This mood disorder is characterized by extreme highs, where a person may feel intensely happy and indestructible, with periods of extreme lows, in which a person may feel worthless, hopeless or suicidal.

Seasonal Affective Disorder (SAD)

Sometimes referred to as the ‘winter blues’, symptoms of Seasonal Affective Disorder usually start during the winter months and can last until spring. This form of depression can affect not only mood, but also eating and sleeping habits.

Postpartum depression

While many new mothers may feel anxious and overwhelmed at some point after giving birth, some women experience severe and almost debilitating depression that begins after giving birth.

Depression can be complex and debilitating, but taking action is the first step to getting better. Talk to your general practitioner about treatment options and ways to cope. There are many medical and non-medical options to help control your depressive symptoms.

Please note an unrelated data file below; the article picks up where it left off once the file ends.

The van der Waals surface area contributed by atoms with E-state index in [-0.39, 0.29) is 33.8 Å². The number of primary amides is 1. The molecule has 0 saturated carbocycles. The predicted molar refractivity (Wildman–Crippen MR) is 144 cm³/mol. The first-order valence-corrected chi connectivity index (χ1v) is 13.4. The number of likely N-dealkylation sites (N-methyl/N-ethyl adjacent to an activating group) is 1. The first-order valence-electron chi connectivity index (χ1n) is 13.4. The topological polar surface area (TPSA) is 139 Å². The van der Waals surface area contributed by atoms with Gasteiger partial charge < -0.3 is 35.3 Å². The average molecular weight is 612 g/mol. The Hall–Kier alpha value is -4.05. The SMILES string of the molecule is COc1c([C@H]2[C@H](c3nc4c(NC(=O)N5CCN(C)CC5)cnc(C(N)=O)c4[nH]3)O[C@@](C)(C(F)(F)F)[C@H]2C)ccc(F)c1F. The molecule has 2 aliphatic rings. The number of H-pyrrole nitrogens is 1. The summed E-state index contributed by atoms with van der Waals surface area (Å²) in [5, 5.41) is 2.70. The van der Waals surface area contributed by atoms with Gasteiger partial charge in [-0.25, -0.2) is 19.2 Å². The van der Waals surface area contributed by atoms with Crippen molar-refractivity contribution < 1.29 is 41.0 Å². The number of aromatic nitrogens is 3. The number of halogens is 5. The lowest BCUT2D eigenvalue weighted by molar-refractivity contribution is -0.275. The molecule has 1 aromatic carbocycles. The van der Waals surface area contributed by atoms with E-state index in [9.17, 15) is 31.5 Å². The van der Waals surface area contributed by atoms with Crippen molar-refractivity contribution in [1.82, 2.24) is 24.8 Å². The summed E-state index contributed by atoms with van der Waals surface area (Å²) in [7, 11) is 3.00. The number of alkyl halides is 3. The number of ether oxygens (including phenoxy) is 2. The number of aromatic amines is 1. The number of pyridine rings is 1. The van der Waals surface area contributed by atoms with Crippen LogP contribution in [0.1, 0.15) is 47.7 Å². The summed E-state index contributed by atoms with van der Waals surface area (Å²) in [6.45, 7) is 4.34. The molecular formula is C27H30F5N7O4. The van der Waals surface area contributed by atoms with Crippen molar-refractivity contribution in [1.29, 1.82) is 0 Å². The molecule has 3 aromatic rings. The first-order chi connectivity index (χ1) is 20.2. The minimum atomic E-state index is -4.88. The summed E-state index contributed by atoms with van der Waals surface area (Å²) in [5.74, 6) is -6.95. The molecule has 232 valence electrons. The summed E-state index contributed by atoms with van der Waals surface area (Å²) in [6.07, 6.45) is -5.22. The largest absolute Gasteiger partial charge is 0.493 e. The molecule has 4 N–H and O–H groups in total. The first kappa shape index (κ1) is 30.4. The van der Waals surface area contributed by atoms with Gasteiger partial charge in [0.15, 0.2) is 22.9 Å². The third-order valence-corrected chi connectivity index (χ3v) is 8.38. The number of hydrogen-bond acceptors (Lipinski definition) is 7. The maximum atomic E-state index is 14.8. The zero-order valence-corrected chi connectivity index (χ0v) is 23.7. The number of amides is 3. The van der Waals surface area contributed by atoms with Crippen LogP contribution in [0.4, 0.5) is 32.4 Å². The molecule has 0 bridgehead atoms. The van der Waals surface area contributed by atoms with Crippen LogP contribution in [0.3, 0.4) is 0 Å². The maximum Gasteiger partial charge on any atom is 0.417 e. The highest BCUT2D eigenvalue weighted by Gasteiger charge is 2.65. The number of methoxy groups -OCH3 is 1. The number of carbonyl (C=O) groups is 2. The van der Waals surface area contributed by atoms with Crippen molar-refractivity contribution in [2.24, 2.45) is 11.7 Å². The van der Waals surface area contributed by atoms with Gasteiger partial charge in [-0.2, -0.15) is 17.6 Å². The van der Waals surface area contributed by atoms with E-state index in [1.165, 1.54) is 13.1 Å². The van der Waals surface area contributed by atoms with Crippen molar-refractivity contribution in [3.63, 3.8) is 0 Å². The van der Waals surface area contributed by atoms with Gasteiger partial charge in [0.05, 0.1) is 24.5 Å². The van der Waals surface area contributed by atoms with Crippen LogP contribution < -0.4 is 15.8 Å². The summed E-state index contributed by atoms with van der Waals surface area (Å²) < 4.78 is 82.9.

Chronic Disease

According to the Center of Disease Control, chronic diseases cause 7 out of 10 deaths each year and are responsible for 86 percent of America’s health care costs. Some of the most common chronic diseases include:

  • Heart disease
  • Stroke
  • Cancer
  • Diabetes
  • Obesity
  • Arthritis

Other types of chronic conditions include:

  • Asthma
  • Alzheimer’s disease and dementia
  • Cystic fibrosis
  • Chronic obstructive pulmonary disease (COPD)
  • Eating disorders
  • Gum disease

As of 2012, about half of all American adults had at least one chronic health problem. About one in four adults had two or more chronic diseases.